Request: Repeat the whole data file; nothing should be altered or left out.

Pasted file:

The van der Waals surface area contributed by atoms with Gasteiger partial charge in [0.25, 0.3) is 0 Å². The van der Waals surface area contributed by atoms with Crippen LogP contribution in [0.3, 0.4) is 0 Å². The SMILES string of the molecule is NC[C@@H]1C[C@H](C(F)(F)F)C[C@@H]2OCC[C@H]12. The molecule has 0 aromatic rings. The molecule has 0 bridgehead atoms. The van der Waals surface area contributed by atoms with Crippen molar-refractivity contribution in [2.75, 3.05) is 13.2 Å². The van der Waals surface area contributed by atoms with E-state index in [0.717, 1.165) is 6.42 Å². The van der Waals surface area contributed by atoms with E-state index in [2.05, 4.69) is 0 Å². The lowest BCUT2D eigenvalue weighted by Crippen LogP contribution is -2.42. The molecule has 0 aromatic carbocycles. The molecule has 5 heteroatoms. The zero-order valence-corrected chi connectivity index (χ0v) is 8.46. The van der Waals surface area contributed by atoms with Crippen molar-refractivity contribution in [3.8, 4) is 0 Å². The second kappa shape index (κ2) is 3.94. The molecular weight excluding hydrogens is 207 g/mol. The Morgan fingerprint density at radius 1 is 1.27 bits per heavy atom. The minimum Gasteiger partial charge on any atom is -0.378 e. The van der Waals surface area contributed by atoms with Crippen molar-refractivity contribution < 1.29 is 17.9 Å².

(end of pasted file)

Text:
The van der Waals surface area contributed by atoms with Gasteiger partial charge in [0.25, 0.3) is 0 Å². The van der Waals surface area contributed by atoms with Crippen LogP contribution in [0.3, 0.4) is 0 Å². The SMILES string of the molecule is NC[C@@H]1C[C@H](C(F)(F)F)C[C@@H]2OCC[C@H]12. The molecule has 0 aromatic rings. The molecule has 0 bridgehead atoms. The van der Waals surface area contributed by atoms with Crippen molar-refractivity contribution in [2.75, 3.05) is 13.2 Å². The van der Waals surface area contributed by atoms with E-state index in [0.717, 1.165) is 6.42 Å². The van der Waals surface area contributed by atoms with E-state index in [2.05, 4.69) is 0 Å². The lowest BCUT2D eigenvalue weighted by Crippen LogP contribution is -2.42. The molecule has 0 aromatic carbocycles. The molecule has 5 heteroatoms. The zero-order valence-corrected chi connectivity index (χ0v) is 8.46. The van der Waals surface area contributed by atoms with Crippen molar-refractivity contribution in [3.8, 4) is 0 Å². The second kappa shape index (κ2) is 3.94. The molecular weight excluding hydrogens is 207 g/mol. The Morgan fingerprint density at radius 1 is 1.27 bits per heavy atom. The minimum Gasteiger partial charge on any atom is -0.378 e. The van der Waals surface area contributed by atoms with Crippen molar-refractivity contribution < 1.29 is 17.9 Å².